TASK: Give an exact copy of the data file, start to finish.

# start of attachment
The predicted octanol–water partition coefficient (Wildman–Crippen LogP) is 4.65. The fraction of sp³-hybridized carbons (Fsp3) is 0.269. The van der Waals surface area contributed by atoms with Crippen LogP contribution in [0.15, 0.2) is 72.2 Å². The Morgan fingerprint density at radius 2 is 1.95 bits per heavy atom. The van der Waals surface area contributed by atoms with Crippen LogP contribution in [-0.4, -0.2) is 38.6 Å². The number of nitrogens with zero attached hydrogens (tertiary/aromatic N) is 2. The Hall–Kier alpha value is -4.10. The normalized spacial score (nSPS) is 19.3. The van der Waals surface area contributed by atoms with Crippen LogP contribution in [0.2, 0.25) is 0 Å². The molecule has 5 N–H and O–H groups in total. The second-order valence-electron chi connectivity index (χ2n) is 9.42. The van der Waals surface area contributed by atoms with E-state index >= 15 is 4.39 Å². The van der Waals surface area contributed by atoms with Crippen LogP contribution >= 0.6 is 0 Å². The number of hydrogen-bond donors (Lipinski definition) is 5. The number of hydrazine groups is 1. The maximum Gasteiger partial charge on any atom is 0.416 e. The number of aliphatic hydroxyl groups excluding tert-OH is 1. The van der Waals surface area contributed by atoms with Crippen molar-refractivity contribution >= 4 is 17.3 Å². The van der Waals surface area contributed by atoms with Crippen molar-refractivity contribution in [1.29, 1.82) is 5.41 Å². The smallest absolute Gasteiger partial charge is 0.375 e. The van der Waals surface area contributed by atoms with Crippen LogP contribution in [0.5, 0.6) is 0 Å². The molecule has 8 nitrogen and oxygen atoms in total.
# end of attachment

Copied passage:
The predicted octanol–water partition coefficient (Wildman–Crippen LogP) is 4.65. The fraction of sp³-hybridized carbons (Fsp3) is 0.269. The van der Waals surface area contributed by atoms with Crippen LogP contribution in [0.15, 0.2) is 72.2 Å². The Morgan fingerprint density at radius 2 is 1.95 bits per heavy atom. The van der Waals surface area contributed by atoms with Crippen LogP contribution in [-0.4, -0.2) is 38.6 Å². The number of nitrogens with zero attached hydrogens (tertiary/aromatic N) is 2. The Hall–Kier alpha value is -4.10. The normalized spacial score (nSPS) is 19.3. The van der Waals surface area contributed by atoms with Crippen LogP contribution in [0.2, 0.25) is 0 Å². The molecule has 5 N–H and O–H groups in total. The second-order valence-electron chi connectivity index (χ2n) is 9.42. The van der Waals surface area contributed by atoms with E-state index >= 15 is 4.39 Å². The van der Waals surface area contributed by atoms with Crippen LogP contribution >= 0.6 is 0 Å². The number of hydrogen-bond donors (Lipinski definition) is 5. The number of hydrazine groups is 1. The maximum Gasteiger partial charge on any atom is 0.416 e. The number of aliphatic hydroxyl groups excluding tert-OH is 1. The van der Waals surface area contributed by atoms with Crippen molar-refractivity contribution >= 4 is 17.3 Å². The van der Waals surface area contributed by atoms with Crippen molar-refractivity contribution in [1.29, 1.82) is 5.41 Å². The smallest absolute Gasteiger partial charge is 0.375 e. The van der Waals surface area contributed by atoms with Crippen LogP contribution in [0.5, 0.6) is 0 Å². The molecule has 8 nitrogen and oxygen atoms in total.